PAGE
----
The dead don't walk in Bellingham on Halloween, but the zombies dance "Thrillingham" and raise money to help kids.
Two groups of zombies practice for a month to learn the complex choreography to Michael Jackson's "Thriller" for performances in Fairhaven and Maritime Park.
Fairhaven Fitness at the Bellingham Tennis Club hosts one of the groups of zombies and asks for a fee for the lessons. Club owner Robin Robertson says half the money raised goes toward paying for expenses, including instruction and the sound system for the Fairhaven performance. The other half is donated to Blue Skies for Children.
Robin reports that this year the zombies raised $500, and that was matched by Fairhaven Fitness for a total donation of $1,000.
In the past four years of Thrillingham, Robin says the club has donated $4,500 to Blue Skies for Children on behalf of the zombies.
We had a videographer at the park performance and you can see the dance here.
WENDY DEFREEST HONORED BY WOMEN IN BUSINESS
Wendy DeFreest, owner of Avenue Bread and Deli, was awarded the 2012 Professional Woman of the Year from Whatcom Women in Business, according to a press release from Sharon Yonally.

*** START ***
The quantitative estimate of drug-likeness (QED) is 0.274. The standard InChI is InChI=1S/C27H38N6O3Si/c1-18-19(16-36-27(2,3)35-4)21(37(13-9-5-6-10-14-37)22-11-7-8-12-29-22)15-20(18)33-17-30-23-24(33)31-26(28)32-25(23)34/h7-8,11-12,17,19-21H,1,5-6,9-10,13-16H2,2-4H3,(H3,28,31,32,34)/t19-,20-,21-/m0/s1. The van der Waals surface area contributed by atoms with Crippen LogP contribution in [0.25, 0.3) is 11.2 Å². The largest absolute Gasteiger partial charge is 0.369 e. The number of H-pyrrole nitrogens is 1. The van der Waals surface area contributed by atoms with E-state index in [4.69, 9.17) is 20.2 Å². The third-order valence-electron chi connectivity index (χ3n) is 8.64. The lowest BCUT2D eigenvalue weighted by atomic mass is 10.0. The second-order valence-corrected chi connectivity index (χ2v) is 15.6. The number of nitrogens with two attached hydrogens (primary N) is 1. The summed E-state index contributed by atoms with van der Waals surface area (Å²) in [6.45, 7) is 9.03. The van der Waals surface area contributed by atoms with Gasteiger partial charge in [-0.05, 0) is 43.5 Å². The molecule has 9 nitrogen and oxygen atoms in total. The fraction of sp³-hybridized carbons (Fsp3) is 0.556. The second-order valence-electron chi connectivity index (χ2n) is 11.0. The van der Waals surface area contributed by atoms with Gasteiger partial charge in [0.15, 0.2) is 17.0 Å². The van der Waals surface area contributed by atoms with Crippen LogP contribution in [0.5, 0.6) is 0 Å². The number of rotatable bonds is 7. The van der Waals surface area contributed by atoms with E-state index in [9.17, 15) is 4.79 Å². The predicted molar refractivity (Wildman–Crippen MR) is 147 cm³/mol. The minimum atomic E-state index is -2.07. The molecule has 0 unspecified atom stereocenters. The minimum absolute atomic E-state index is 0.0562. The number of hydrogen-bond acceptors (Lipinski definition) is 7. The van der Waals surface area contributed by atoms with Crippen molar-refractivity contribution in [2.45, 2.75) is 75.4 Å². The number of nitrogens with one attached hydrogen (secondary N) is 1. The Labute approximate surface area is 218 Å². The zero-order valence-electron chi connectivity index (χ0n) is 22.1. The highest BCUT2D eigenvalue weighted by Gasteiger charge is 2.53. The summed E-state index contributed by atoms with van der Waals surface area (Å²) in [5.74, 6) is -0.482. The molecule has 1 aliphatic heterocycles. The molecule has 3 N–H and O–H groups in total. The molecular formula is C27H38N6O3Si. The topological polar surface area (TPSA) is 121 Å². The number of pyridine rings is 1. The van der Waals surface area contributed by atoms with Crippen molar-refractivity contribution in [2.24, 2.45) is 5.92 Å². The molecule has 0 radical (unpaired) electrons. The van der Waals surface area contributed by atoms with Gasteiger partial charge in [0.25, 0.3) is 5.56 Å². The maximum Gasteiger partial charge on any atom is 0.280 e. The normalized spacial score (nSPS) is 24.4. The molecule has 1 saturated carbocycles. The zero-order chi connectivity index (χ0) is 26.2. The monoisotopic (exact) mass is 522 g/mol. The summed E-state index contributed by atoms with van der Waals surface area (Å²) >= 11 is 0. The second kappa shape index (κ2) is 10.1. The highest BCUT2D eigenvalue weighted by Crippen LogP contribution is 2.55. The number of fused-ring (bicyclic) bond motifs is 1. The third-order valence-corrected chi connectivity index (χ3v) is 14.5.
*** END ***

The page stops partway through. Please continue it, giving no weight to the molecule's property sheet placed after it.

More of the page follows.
"Under her leadership and vision, Avenue Bread has experienced great success and tremendous growth, which is particularly impressive in an otherwise struggling economy," said Susie Betts, president of Women in Business.
The business has "grown to be a household name in Whatcom County, a place the local community loves to patronize, and a place where the team is like family. Wendy's example of hard work, perseverance and following her dreams is one we should all aspire to, and is highly deserving of the recognition this award presents," Susie said.
Other finalists included Elizabeth Boyle, owner of "Decorating Your Life;" Linda Crawford, Bellingham Technical College program coordinator; Carmen Dolfo, Western Washington University women's basketball head coach; Lisa Holleman, executive ice president and CFO of Peoples Bank; and Lisa Karlberg, owner of Bellingham Alive Magazine.
You can nominate someone for the 2013 Professional Woman of the Year online at wwib.org.
Whatcom Women in Business is a non-profit organization that was established in 1978 as a network and referral resources for business women.
2012 PEACE BUILDER AWARD WINNERS ANNOUNCED